Olivia went to sleep for her last time last night after suffering an acute infection following a string of other ailments in her very old age.   It still caught me a bit off guard because she had weathered those ailments well and always seemed to emerge from them unflappably.  When her recent symptoms started last week, I just assumed that this would be another bout she would find her way through.

She was more than just a cat. She was born on my birthday in 1995.  Her long 18 years of life basically coincided with the children Isley and Chase growing up.  She was ‘childhood’ for our family. Her seniority had earned her the esteemed title of “The Cat”.  My wife Lori did occasionally call her “Nuisance Cat” because she pestered you for affection at the most importune times (another thing I shared with Olivia). One of the cardinal rules of the household was “Don’t disturb the cat” (if she crawled up onto you for a cuddle, you were compelled by house protocol to not make her stir…you could move, but only if you did it delicately enough, like defusing a bomb, to keep her unruffled).

In my characteristically deconstructionist way of trying to make sense of life, I’ve managed the mourning with reflection and analysis.  I miss her dearly already and I’ve tried to figure out exactly what it is that I miss…

  • Affection – Soft cuddles sleeping on our chest.  Pets are creatures of love.  Aside from eating, sleeping and pooing, their primary purpose is to give and receive affection.  It is a very pure and innocent calling.
  • Ritual – Greeting us at the bedroom door every morning and front door every evening.  These rituals give rhythm and tidbits of constancy to our lives.
  • Presence – Sleeping in the corner or perched on the landing surveying the comings and goings of the household.  Tufts of black hair on the carpet.  All persistent reminders of this precious part of the family sharing our space, our energy and our lives.

I found it curious that these were the near identical feelings and the same things I missed when our children left home (though with our daughter Isley, the hair was red).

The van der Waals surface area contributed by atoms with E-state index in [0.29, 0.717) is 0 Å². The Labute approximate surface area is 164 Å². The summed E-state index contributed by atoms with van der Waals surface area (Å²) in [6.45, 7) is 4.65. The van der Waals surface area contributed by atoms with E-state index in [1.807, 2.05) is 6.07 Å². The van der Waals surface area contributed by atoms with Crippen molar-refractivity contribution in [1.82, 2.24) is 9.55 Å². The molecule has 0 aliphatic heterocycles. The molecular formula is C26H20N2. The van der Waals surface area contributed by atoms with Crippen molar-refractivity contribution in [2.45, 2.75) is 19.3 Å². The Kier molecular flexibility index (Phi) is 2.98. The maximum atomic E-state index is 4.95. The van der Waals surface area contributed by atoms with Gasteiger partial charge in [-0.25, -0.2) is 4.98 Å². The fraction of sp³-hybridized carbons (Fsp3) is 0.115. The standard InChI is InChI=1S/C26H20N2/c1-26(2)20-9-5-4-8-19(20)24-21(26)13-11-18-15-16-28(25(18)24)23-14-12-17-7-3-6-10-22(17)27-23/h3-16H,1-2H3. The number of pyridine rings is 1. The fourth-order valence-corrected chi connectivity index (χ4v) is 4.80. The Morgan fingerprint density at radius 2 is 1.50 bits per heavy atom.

The loss reinforces my biggest piece of parental advice that I share regularly – “Capture the Ordinary”. Lori and I have piles of pictures of all sorts of special occasions – birthdays, holidays, performances.  But what my wife and I reminisce about most are the simple, mundane, every day memories.  “Do you remember how Chase always used to do…?”  So the photographic advice is to ‘capture the everyday’.  And the corollary to that rule is ‘capture affection’.  Much as the special occasions were important at the time, what we miss most, and hence what images we savour and like to recall most in our years of the empty nest, are those weekend morning cuddles, those welcome-home-Daddy wild abandon hugs, and holding joy in your arms on a quiet morning.

We have lots of images of just those sort of pictures of Affection and Presence for Olivia, Realising that these were likely Olivia’s final hours, Lori and I took a few final photos and videos before leaving for the vet. But in retrospect, there is one video I neglected to get. A sequence of shots of her clockwork daily routine. The greetings, the cheek scratches, jumping on the bed, the hallway sleeping and surveying. All of the smallest things…that we will miss the most.

‘Loss’ is a very unforgiving form of ‘failure’.  It is ‘failure’ without redemption.  Without lessons, without morals, without silver linings.  It is pure downside.  And I am very sad to lose her.